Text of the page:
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A minor is considered emancipated when he or she has achieved independence from his or her parents. A minor child may be allowed to petition a court for emancipation to free the minor child from the control of parents and allow the minor to live on his/her own or under the control of others. Emancipation usually applies to adolescents who leave the parents' household by agreement or demand. Some of the most common methods for a minor to become emancipated include marriage, reaching the age of majority, entering military service, or by court order. A parent may also formally or informally agree to give up some or all of his/her parental control. For example, a parent might consent to allowing a child to establish a separate household. In other cases, a parent may force the minor to leave and support him/herself. Generally, parental consent is required, except in cases of parental misconduct that causes the minor to leave the home. Requirements for emancipation vary by state, but typically a minor who seeks a court order of emancipation must prove that the minor is a certain minimum age or older; they willingly want to live separate and apart from their parents with the consent or acquiescence of the parents (the parents do not object to the minor living apart from them); the minor can manage their own finances; the minor has a source of income that does not come from any illegal activity; and emancipation would not be contrary to the minor's best interests.
The following are New Mexico statutes:
32A-21-3. Emancipated minors; description.
An emancipated minor is any person sixteen years of age or older who:
A. has entered into a valid marriage, whether or not the marriage was
terminated by dissolution;
B. is on active duty with any of the armed forces of the United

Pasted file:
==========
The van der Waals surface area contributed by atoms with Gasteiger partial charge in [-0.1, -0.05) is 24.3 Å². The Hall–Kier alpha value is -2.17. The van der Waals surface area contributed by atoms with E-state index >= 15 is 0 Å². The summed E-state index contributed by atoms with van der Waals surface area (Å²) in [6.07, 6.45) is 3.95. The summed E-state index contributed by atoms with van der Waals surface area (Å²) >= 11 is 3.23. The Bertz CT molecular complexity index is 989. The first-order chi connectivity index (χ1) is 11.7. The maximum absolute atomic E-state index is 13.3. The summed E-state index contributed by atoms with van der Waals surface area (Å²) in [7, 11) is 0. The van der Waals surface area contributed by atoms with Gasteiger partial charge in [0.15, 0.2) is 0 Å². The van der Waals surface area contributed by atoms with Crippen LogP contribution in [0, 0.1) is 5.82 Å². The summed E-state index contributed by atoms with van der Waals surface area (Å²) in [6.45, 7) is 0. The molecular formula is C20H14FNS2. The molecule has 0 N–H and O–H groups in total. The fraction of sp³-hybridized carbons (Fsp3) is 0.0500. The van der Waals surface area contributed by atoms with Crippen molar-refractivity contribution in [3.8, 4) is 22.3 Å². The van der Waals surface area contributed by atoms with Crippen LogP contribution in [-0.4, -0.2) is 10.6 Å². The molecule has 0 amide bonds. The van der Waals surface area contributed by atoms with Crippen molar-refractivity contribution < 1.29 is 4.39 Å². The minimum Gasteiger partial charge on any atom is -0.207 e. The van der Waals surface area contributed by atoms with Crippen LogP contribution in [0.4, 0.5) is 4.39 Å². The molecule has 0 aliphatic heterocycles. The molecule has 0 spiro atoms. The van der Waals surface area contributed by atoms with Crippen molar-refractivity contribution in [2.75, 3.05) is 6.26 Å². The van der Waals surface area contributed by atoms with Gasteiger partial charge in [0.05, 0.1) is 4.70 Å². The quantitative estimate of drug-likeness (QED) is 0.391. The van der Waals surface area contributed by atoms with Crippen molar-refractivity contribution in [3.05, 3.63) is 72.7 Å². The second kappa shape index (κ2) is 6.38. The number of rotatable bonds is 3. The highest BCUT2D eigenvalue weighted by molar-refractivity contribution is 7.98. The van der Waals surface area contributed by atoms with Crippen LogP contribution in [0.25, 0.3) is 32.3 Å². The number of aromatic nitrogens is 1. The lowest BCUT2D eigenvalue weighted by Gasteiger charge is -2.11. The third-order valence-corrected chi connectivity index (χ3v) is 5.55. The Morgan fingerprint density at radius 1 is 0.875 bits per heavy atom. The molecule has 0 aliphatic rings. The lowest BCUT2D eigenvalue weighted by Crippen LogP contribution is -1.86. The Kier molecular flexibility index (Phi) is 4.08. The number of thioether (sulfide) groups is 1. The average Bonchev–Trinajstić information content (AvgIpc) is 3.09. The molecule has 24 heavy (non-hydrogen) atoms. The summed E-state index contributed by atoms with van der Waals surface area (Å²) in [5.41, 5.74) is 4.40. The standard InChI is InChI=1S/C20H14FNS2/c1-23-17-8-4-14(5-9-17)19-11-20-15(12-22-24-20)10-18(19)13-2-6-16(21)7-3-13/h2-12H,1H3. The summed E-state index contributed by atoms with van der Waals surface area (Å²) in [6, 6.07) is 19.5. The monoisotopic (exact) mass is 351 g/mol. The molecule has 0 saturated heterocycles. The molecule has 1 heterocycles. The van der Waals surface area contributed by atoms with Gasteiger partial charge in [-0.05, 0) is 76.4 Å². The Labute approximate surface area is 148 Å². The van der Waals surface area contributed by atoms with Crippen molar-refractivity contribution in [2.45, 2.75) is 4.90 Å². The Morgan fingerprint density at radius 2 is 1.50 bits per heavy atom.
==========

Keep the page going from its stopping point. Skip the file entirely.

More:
States of America; or
C. has received a declaration of emancipation pursuant to the
Emancipation of Minors Act.
32A-21-4. Emancipation by declaration.
Any person sixteen years of age or older may be declared an emancipated
minor for one or more of the purposes enumerated in the Emancipation of
Minors Act if he is willingly living separate and apart from his
parents, guardian or custodian, is managing his own financial affairs and
the court finds it in the minor's best interest.
32A-21-5. Over the age of majority; purpose.
An emancipated minor shall be considered as being over the age
of majority for one or more of the following purposes:
A. consenting to medical, dental or psychiatric care without
parental consent, knowledge or liability;
B. his capacity to enter into a binding contract;
C. his capacity to sue and be sued in his own name;
D. his right to support by his parents;
E. the rights of his parents to his earnings and to control him;
F. establishing his own residence;
G. buying or selling real property;
H. ending all vicarious liability of the minor's parents, guardian or
custodian for the minor's torts; provided that nothing in this
section shall affect any liability of a parent, guardian, custodian, spouse or
employer of a minor imposed by the Motor Vehicle Code or any vicarious
liability that arises from an agency relationship; or
I. enrolling in any school or college.
32A-21-7. Declaration of Emancipation; petition; contents; notice; mandate.
A. A minor may petition the children's court of the district in which
he resides for a declaration of emancipation as described in the
Emancipation of Minors Act. The petition shall be verified and shall set
forth with specificity the facts bringing the minor within the provisions
of the Emancipation of Minors Act.
B. Before the petition is heard, notice shall be given to the minor's
parents, guardian or custodian in accordance with the Rules of Civil
Procedure for the District Courts.
C. If the court finds that the minor is sixteen years of age or older
and is a person described under Section 48 of this act, the court may
grant the petition unless, after having considered all of the evidence
introduced at the hearing, it finds that granting the petition would be
contrary to the best interests of the minor.
D. If the petition is sustained, the court shall immediately issue a
declaration of emancipation containing specific findings of fact and one
or more purposes of the emancipation, which shall be filed by the county
E. If the petition is denied, the minor has a right to file a petition
for a writ of mandamus.
F. If the petition is sustained, the parents, guardian or custodian of
the minor has a right to file a petition for a writ of mandamus if he
appeared in the proceeding and opposed the granting of the petition.
G. A declaration of emancipation granted in accordance with the
Emancipation of Minors Act shall be conclusive evidence that the minor is